Twin Mountain to Franconia Notch
Between Twin Mountain (at the junction of US-302 and US-3) and where US-3 merges with I-93, you’ll find the aging face of the area’s long association with tourism: a variety of motel courts and “housekeeping cottages” at least as old as you are. Despite their outward dowdiness, several make a virtue of the rustic setting, but given their prime location, most are hardly the bargains you might hope for. More interesting and historic lodging may be had on a 200-acre working farm in Franconia (pop. 1,104), where, since 1899, the friendly Sherburn family’s Pinestead Farm Lodge (603/823-8121, $60 and up, shared bath and kitchen), on Route 116 south of town, has offered simple rooms and warm hospitality at reasonable rates.
Just west of Franconia on Route 117 is Sugar Hill. The township is aptly named: The sugarbush (a grove of sugar maples) on Hildex Farm contributes its unforgettable essence to breakfasts at the popular Polly’s Pancake Parlor (603/823-5575, daily 7am-3pm spring-fall). Polly’s is located in the farm’s thrice-expanded 1830 carriage shed. Warning: After trying real maple syrup, you may never be able to go back to Mrs. Butterworth’s again.
The most famous farm in the vicinity is certainly The Frost Place (603/823-5510, $5 adults) off Route 116 south of the Franconia village intersection. Besides the half-mile Poetry Trail and the displays of Robert Frost memorabilia from his five-year full-time residency and 19 summers here, there’s a regular program of readings by the current poet-in-residence during the summer.
Franconia Notch is probably the most popular spot in the White Mountains, and, despite the numbers of visitors, it’s a fantastic place to spend some time. I-93, the country’s only two-lane interstate, offers easy access; a host of attractions—an aerial tram, the state’s own “little Grand Canyon,” covered bridges, a powerful waterfall called the Flume Gorge, even a trading post with trained bears—make it a great place to linger. If you give yourself the time to hike around or just sit still by a mountain stream, you could easily spend a week or more enjoying it all.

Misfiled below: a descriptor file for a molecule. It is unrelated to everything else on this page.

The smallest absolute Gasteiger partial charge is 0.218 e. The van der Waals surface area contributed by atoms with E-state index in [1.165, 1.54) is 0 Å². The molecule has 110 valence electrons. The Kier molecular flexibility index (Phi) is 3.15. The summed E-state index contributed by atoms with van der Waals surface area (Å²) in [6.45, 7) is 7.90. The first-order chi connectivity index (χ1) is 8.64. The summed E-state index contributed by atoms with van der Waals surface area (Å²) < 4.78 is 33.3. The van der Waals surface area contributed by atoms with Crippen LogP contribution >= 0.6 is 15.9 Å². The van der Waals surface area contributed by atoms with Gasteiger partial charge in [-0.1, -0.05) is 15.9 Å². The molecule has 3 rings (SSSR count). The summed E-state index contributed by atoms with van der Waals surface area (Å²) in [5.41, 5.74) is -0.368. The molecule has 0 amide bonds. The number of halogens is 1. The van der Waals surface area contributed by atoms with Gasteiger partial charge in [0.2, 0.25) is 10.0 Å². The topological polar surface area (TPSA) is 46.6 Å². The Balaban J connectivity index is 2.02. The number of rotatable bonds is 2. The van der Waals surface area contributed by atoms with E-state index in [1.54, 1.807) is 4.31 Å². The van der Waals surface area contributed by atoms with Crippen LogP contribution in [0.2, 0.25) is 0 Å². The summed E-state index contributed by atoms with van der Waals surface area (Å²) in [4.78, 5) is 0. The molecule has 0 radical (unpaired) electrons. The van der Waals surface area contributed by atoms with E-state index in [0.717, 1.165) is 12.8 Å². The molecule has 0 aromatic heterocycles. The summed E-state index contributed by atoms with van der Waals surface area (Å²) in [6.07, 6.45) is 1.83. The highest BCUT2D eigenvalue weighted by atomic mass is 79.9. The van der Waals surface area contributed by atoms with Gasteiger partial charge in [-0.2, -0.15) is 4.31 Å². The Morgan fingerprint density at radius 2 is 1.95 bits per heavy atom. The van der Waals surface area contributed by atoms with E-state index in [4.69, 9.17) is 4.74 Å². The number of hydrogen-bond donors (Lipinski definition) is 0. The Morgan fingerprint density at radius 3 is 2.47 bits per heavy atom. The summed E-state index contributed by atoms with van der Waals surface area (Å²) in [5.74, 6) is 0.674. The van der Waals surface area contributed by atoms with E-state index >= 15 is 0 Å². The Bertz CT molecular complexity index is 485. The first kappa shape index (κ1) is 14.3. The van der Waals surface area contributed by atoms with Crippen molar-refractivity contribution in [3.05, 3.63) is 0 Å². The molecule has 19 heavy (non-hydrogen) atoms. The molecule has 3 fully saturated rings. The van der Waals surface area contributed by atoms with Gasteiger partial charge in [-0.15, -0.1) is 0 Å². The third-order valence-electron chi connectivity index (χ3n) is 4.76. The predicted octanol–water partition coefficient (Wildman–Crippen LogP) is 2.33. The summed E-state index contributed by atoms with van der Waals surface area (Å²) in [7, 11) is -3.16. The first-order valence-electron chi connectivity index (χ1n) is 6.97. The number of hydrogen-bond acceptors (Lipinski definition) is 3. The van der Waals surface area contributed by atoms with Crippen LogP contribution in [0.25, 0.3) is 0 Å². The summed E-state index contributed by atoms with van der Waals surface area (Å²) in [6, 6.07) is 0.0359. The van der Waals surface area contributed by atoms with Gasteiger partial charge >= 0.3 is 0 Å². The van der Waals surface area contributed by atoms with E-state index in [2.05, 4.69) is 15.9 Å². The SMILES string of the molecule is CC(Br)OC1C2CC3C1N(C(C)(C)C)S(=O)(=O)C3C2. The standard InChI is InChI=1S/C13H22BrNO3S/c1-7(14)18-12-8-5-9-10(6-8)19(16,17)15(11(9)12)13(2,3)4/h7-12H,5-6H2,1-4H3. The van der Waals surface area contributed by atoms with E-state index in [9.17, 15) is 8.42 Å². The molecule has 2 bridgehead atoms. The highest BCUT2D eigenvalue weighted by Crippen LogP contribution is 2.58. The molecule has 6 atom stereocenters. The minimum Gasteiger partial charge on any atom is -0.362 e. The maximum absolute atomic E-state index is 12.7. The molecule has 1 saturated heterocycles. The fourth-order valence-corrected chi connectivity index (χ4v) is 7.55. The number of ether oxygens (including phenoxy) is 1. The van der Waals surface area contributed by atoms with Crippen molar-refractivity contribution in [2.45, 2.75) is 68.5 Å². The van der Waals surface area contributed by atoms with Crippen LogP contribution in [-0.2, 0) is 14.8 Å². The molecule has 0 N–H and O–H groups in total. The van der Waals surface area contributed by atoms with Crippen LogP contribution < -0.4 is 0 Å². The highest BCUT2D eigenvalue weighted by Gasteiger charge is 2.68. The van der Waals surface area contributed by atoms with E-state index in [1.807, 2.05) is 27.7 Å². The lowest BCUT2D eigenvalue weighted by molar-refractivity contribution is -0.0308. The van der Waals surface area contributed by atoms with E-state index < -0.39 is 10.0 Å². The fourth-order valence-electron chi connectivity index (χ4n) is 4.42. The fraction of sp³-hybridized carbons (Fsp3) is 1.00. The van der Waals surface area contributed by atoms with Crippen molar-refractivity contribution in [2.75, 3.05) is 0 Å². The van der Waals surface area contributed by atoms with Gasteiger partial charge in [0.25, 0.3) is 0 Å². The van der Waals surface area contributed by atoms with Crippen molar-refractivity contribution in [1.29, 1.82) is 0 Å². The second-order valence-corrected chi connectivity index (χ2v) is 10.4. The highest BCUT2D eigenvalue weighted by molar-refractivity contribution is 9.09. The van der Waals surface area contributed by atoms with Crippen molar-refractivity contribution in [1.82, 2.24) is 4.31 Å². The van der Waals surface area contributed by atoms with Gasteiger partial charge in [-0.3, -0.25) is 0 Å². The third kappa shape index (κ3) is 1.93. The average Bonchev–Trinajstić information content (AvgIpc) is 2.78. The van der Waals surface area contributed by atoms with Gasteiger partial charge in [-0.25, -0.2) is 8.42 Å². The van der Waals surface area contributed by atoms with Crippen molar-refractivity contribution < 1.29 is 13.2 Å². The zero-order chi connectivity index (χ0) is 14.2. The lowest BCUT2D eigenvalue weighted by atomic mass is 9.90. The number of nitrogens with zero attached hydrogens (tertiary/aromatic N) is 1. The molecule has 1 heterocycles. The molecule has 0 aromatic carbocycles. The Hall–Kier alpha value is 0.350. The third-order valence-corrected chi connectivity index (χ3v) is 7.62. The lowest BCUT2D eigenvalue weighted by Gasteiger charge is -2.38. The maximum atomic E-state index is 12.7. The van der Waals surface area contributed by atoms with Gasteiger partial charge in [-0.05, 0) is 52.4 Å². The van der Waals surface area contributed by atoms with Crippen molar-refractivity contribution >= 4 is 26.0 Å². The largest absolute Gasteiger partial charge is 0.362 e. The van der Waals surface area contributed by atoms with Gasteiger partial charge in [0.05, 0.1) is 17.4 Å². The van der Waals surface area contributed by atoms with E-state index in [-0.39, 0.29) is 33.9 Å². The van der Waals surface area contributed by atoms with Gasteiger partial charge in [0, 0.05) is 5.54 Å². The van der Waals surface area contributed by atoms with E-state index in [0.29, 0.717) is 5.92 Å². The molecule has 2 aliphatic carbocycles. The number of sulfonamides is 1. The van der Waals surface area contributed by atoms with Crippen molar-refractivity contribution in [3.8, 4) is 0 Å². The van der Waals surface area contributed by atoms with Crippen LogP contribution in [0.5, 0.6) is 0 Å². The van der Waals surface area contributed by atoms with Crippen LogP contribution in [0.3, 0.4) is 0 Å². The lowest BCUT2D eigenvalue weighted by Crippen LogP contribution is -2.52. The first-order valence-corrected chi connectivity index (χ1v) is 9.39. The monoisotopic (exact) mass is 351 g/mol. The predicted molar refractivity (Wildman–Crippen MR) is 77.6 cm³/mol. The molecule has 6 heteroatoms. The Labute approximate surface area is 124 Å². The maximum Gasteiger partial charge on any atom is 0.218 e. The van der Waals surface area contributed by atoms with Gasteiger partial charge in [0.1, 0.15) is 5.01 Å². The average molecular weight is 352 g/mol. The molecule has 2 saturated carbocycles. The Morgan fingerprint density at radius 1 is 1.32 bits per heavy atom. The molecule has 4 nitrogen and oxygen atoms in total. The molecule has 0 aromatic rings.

The main draw in Franconia Notch used to be one of the most famous landmarks in New England: the Old Man of the Mountain, a series of five granite ledges 1,200 feet above the valley that seemed to resemble an old man’s profile when viewed from certain angles. After years of reconstructive surgery, being held together by epoxies and steel reinforcement, the Old Man came tumbling down on May 3, 2003.
Fortunately, the other well-known feature of Franconia Notch is still there: The Flume ($15) is a granite gorge, 12 to 20 feet wide and nearly 100 feet high, carved by roaring waters at the south end of the notch. To get here, head to the large visitors center (603/745-8391, daily 8:30am-5pm May-Oct.), pay the admission fee, and take a short bus ride to near the start of the wooden boardwalk, which runs the length of the 800-foot-long gorge and ends up at the ear-pounding rumble of Avalanche Falls.
Though less famous than the Old Man and The Flume, between the two sits another favorite Franconia Notch stop: The Basin, where a lovely waterfall in the thundering Pemigewassett River has polished a 25-foot-deep pothole. Thoreau visited in the 1820s, and thought it was remarkable; it’s still a peaceful place to sit and picnic and be soothed by the natural white noise.
Side note: The hikers’ Appalachian Trail crosses the Franconia Notch Parkway and Pemi Trail at Whitehouse Bridge, in between the Basin and the Flume!